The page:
Thursday, March 15, 2012

Homeless hotspots are euvoluntary

The outrage of the week has been over a marketing firm that paid homeless people in Austin, Texas to carry portable Wi-Fi transmitters. These "homeless hotspots" received a daily wage and patrons were encouraged to give donations for the privilege of using the 4G network on their smartphones, tablets and laptops.

You can guess what happened next. People with nice roofs over their heads divided into two camps. One group loved the innovative idea that both gave money to the poor and provided a public good. The other saw it as dehumanizing and evil.

To find out who's right, let's turn once again to Mike Munger's concept of euvoluntary exchange and see if it meets all six requirements.

#1 conventional ownership

BBH Labs, the agency that created the program, owns the Wi-Fi equipment and made the shirts the homeless workers wear to advertise the service.

#2 conventional capacity to buy/sell

Homeless people are accustomed to collecting coins and small bills from strangers. Sometimes it's a tip for performing a task like shining shoes, wiping a car windshield clean or playing an instrument. Providing Wi-Fi is in the same vein.

#3 absence of regret

When NPR's Kai Ryssdal got the bright idea of asking what the actual homeless people who participate in the program think about it, he was enthusiasticly told they all love it and would gladly participate again.

#4 no uncompensated externalities

Claims that being exposure to Wi-Fi waves harms people is complete pseduoscience.

#5 neither party coerced by human agency

The only homeless people I heard who didn't want to participate in the program were concerned they wouldn't make as much money as begging.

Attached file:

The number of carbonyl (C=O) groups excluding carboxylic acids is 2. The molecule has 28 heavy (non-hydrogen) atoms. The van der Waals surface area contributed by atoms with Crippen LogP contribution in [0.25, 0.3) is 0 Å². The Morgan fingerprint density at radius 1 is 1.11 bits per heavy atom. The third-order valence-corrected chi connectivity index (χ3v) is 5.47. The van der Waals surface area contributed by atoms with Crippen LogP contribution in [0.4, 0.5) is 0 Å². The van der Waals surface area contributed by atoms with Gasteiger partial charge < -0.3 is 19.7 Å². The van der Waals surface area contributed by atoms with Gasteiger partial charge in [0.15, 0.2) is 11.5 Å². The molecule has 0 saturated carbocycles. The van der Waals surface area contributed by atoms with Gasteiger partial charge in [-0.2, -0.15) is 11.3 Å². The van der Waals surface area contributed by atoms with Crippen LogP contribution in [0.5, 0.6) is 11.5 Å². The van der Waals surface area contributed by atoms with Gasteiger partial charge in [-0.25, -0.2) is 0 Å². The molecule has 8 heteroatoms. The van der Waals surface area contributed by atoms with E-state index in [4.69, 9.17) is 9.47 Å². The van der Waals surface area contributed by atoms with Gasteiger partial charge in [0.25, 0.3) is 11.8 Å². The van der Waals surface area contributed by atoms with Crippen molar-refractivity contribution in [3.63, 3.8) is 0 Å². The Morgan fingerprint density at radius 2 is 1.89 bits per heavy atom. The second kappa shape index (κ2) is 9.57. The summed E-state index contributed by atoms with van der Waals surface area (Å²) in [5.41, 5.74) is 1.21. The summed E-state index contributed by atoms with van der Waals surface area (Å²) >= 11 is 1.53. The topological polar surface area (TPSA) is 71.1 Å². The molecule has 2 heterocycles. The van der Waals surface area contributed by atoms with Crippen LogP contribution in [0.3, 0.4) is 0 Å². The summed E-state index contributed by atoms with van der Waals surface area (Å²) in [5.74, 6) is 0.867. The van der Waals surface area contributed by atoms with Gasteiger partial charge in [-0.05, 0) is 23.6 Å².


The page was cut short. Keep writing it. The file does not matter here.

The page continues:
#6 neither party coerced by circumstance; the disparity in BATNAs is not "too large"

The BATNA's appear small, as the most likely alternative is begging. Both tactics involve expecting strangers to fork over money, but with the mobile hotspot they have a great icebreaker.

Homeless Hotspots are a perfect example of euvoluntary exchange. The critics are right to say it's a shame that people can be homeless and have no better job opportunities than hanging out on the corner wearing a transmitter and a shirt with their name on it.

However, banning or discouraging these devices wouldn't solve the underlying homelessness problem. Instead, it would deprive these eager participants of a chance to interact with people in a fun atmosphere while making good money.

If you want to help the homeless rise above poverty, the solution is not to kick ladders out from under them.


  1. I don't think this is the type of thing that's going to help homeless people rise out of poverty, but sure it's relatively harmless and more of a public good than panhandling.

    Another point you may have wanted to add is whether the wage given to the participating homeless people is fair, or is it exploitative?

  2. Scenario 1: Some of these people sit there and do relatively little.

    Scenario 2: Some of these people sit there and do very little, plus people nearby get wifi, plus they likely make a better living than they would have otherwise.

    I know which option I would be taking if I were homeless. I also have a hard time finding examples of real exploitation. When a business hires people who need jobs at low rates that is exploitation. But when business's need employees and some people demand higher wages, that isn't?

    It's never made sense to me. If people are freely entering into agreements with other people, it's hard to justify being outraged on their behalf.